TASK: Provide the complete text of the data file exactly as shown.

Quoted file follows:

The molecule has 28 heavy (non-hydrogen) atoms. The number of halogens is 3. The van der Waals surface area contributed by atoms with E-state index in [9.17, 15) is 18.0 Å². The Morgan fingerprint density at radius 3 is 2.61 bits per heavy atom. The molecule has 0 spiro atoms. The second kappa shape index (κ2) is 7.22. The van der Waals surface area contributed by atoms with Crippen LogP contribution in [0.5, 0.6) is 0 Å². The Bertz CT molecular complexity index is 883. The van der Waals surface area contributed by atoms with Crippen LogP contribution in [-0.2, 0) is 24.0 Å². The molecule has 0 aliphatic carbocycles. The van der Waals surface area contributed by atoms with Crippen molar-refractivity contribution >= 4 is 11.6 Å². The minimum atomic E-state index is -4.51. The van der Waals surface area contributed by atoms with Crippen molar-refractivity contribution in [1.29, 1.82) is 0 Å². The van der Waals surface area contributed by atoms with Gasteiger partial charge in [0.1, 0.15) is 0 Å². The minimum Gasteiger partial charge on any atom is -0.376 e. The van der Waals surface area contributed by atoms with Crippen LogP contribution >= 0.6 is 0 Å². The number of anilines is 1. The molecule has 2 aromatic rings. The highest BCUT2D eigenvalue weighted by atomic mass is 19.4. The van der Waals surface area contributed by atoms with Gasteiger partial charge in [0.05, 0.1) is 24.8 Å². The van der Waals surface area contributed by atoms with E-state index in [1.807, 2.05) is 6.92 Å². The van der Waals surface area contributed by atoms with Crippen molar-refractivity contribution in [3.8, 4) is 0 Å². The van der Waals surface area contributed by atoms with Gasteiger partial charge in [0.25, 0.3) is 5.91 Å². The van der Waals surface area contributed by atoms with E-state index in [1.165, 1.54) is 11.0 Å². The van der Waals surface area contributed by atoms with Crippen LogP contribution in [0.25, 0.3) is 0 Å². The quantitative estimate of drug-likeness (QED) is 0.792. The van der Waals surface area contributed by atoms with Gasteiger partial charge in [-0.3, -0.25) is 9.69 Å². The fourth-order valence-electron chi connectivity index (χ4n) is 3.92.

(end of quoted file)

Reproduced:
The molecule has 28 heavy (non-hydrogen) atoms. The number of halogens is 3. The van der Waals surface area contributed by atoms with E-state index in [9.17, 15) is 18.0 Å². The Morgan fingerprint density at radius 3 is 2.61 bits per heavy atom. The molecule has 0 spiro atoms. The second kappa shape index (κ2) is 7.22. The van der Waals surface area contributed by atoms with Crippen LogP contribution in [0.5, 0.6) is 0 Å². The Bertz CT molecular complexity index is 883. The van der Waals surface area contributed by atoms with Crippen LogP contribution in [-0.2, 0) is 24.0 Å². The molecule has 0 aliphatic carbocycles. The van der Waals surface area contributed by atoms with Crippen molar-refractivity contribution >= 4 is 11.6 Å². The minimum atomic E-state index is -4.51. The van der Waals surface area contributed by atoms with Crippen molar-refractivity contribution in [1.29, 1.82) is 0 Å². The van der Waals surface area contributed by atoms with Gasteiger partial charge in [0.1, 0.15) is 0 Å². The minimum Gasteiger partial charge on any atom is -0.376 e. The van der Waals surface area contributed by atoms with Crippen LogP contribution >= 0.6 is 0 Å². The number of anilines is 1. The molecule has 2 aromatic rings. The highest BCUT2D eigenvalue weighted by atomic mass is 19.4. The van der Waals surface area contributed by atoms with Gasteiger partial charge in [0.05, 0.1) is 24.8 Å². The van der Waals surface area contributed by atoms with E-state index in [1.807, 2.05) is 6.92 Å². The van der Waals surface area contributed by atoms with Crippen molar-refractivity contribution in [3.8, 4) is 0 Å². The van der Waals surface area contributed by atoms with Gasteiger partial charge in [0.25, 0.3) is 5.91 Å². The van der Waals surface area contributed by atoms with E-state index in [1.165, 1.54) is 11.0 Å². The van der Waals surface area contributed by atoms with Crippen LogP contribution in [0.25, 0.3) is 0 Å². The quantitative estimate of drug-likeness (QED) is 0.792. The van der Waals surface area contributed by atoms with Gasteiger partial charge in [-0.3, -0.25) is 9.69 Å². The fourth-order valence-electron chi connectivity index (χ4n) is 3.92.